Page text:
The Garden Guide

Book: Observations on the Theory and Practice of Landscape Gardening, 1803
Chapter: Chapter XV. Conclusion

Isaac Milner's theory of colours and shadows 9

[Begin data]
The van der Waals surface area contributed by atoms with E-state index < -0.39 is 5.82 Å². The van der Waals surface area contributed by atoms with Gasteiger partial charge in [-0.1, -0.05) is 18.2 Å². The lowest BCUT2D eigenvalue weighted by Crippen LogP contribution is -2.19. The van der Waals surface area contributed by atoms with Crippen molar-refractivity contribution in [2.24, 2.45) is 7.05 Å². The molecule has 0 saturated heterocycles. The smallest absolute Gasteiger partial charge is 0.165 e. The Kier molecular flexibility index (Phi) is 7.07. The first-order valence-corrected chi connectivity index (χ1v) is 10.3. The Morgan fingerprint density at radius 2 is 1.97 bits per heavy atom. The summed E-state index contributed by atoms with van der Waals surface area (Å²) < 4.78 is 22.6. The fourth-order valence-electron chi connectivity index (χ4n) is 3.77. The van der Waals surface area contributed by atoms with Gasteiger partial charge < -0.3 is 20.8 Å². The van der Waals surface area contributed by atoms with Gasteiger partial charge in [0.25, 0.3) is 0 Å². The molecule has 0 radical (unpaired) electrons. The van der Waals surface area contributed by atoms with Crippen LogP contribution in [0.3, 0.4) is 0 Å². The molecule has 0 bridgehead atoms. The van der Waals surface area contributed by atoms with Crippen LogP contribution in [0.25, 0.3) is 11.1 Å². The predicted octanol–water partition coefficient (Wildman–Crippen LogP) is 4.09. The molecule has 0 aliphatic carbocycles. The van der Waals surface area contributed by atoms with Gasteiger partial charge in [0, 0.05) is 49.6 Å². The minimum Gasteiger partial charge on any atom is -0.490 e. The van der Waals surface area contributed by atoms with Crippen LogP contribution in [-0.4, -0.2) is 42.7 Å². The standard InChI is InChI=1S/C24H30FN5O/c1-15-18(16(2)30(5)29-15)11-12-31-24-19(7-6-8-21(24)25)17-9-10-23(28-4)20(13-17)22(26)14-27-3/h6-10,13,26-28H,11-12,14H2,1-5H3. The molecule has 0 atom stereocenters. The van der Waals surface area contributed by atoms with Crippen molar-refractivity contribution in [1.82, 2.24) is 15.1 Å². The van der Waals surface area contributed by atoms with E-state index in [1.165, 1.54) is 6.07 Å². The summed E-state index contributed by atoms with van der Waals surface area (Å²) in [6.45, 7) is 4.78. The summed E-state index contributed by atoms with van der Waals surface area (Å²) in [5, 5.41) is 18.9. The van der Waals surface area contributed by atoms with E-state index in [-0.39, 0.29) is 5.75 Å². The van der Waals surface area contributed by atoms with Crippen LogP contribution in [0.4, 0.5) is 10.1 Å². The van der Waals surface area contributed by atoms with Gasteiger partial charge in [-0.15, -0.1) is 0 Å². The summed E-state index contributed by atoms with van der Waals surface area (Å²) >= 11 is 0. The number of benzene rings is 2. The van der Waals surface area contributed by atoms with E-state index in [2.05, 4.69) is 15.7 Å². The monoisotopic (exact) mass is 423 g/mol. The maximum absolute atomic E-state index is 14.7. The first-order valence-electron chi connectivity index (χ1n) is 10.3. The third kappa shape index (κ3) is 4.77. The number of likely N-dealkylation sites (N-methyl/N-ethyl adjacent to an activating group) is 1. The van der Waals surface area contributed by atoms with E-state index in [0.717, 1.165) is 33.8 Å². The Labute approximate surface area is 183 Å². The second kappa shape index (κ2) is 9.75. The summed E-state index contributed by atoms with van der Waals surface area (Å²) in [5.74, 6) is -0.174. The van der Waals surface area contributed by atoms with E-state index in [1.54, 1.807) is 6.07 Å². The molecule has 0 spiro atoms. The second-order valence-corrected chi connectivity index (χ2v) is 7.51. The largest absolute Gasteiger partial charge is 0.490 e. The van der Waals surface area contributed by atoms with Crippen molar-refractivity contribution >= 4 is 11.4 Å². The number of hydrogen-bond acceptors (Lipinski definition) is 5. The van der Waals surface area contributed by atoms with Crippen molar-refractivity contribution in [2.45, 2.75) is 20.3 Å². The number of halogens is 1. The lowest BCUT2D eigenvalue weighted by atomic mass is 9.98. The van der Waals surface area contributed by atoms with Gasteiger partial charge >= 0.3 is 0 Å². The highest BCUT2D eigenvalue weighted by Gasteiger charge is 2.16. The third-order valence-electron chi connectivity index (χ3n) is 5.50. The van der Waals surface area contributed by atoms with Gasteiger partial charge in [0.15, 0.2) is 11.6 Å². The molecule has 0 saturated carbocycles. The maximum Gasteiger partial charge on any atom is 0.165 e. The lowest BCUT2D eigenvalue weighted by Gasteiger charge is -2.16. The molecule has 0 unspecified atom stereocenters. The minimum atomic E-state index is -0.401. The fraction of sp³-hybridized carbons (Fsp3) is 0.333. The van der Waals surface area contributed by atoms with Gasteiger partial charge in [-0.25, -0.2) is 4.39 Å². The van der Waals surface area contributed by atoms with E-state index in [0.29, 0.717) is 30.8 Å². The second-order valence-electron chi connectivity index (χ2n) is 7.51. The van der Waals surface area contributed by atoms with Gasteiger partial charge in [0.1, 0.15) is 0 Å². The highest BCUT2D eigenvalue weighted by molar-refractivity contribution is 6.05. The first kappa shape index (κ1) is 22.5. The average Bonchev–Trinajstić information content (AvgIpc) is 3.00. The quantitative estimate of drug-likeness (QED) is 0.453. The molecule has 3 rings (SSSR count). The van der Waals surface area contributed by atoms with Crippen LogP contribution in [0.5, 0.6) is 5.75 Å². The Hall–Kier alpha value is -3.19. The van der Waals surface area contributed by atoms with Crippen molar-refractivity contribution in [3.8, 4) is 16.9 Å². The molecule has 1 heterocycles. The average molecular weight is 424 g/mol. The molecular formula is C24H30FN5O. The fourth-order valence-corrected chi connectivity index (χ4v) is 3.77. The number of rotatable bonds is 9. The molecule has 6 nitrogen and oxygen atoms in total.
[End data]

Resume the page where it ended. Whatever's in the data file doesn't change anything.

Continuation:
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19. More than once I have been agreeably struck with this appearance, produced unintentionally when I have been writing by candle-light on a winter's morning; upon the daylight being let in, the shadow of my pen and fingers in the orange-light of the candle, were beautifully blue. 20. I suppose there is such a thing as the harmony of colours, of which painters speak so much; according to the explanation here given, our key to the solution of every case of harmony and of contrast, is to consider what is the other colour, simple or compound, which, joined to a given one, simple or compound, will constitute white. Thus red, requires green; yellow, purple; blue, orange; and vice versa, the mixtures in proper proportions will be white.